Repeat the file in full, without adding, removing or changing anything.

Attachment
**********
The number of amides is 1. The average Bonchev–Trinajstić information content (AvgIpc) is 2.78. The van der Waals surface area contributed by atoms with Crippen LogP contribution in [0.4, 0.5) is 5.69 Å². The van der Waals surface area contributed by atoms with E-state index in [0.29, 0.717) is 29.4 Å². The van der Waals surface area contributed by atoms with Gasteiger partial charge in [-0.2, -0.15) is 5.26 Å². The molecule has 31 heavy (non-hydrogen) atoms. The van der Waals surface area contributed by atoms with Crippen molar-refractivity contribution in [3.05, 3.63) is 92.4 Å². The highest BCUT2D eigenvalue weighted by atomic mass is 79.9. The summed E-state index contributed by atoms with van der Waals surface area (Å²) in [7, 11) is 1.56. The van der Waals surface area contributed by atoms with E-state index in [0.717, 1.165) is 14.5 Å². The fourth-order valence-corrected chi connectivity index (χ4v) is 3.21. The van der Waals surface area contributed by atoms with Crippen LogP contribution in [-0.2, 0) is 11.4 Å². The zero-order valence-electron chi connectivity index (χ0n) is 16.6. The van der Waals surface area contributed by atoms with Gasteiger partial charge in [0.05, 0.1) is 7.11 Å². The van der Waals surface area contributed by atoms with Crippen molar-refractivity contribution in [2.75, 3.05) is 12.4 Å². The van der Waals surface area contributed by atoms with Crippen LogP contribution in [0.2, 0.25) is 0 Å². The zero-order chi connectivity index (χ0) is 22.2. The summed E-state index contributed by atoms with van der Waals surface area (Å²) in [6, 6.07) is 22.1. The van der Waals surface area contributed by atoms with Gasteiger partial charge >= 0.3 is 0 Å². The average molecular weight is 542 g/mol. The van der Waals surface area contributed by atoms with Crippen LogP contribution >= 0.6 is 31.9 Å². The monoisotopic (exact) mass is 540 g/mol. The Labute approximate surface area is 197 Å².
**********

The number of amides is 1. The average Bonchev–Trinajstić information content (AvgIpc) is 2.78. The van der Waals surface area contributed by atoms with Crippen LogP contribution in [0.4, 0.5) is 5.69 Å². The van der Waals surface area contributed by atoms with E-state index in [0.29, 0.717) is 29.4 Å². The van der Waals surface area contributed by atoms with Gasteiger partial charge in [-0.2, -0.15) is 5.26 Å². The molecule has 31 heavy (non-hydrogen) atoms. The van der Waals surface area contributed by atoms with Crippen molar-refractivity contribution in [3.05, 3.63) is 92.4 Å². The highest BCUT2D eigenvalue weighted by atomic mass is 79.9. The summed E-state index contributed by atoms with van der Waals surface area (Å²) in [7, 11) is 1.56. The van der Waals surface area contributed by atoms with E-state index in [0.717, 1.165) is 14.5 Å². The fourth-order valence-corrected chi connectivity index (χ4v) is 3.21. The van der Waals surface area contributed by atoms with Crippen LogP contribution in [-0.2, 0) is 11.4 Å². The zero-order valence-electron chi connectivity index (χ0n) is 16.6. The van der Waals surface area contributed by atoms with Gasteiger partial charge in [0.05, 0.1) is 7.11 Å². The van der Waals surface area contributed by atoms with Crippen molar-refractivity contribution in [2.75, 3.05) is 12.4 Å². The van der Waals surface area contributed by atoms with Crippen LogP contribution in [0.2, 0.25) is 0 Å². The zero-order chi connectivity index (χ0) is 22.2. The summed E-state index contributed by atoms with van der Waals surface area (Å²) in [6, 6.07) is 22.1. The van der Waals surface area contributed by atoms with Gasteiger partial charge >= 0.3 is 0 Å². The average molecular weight is 542 g/mol. The van der Waals surface area contributed by atoms with Crippen LogP contribution >= 0.6 is 31.9 Å². The monoisotopic (exact) mass is 540 g/mol. The Labute approximate surface area is 197 Å².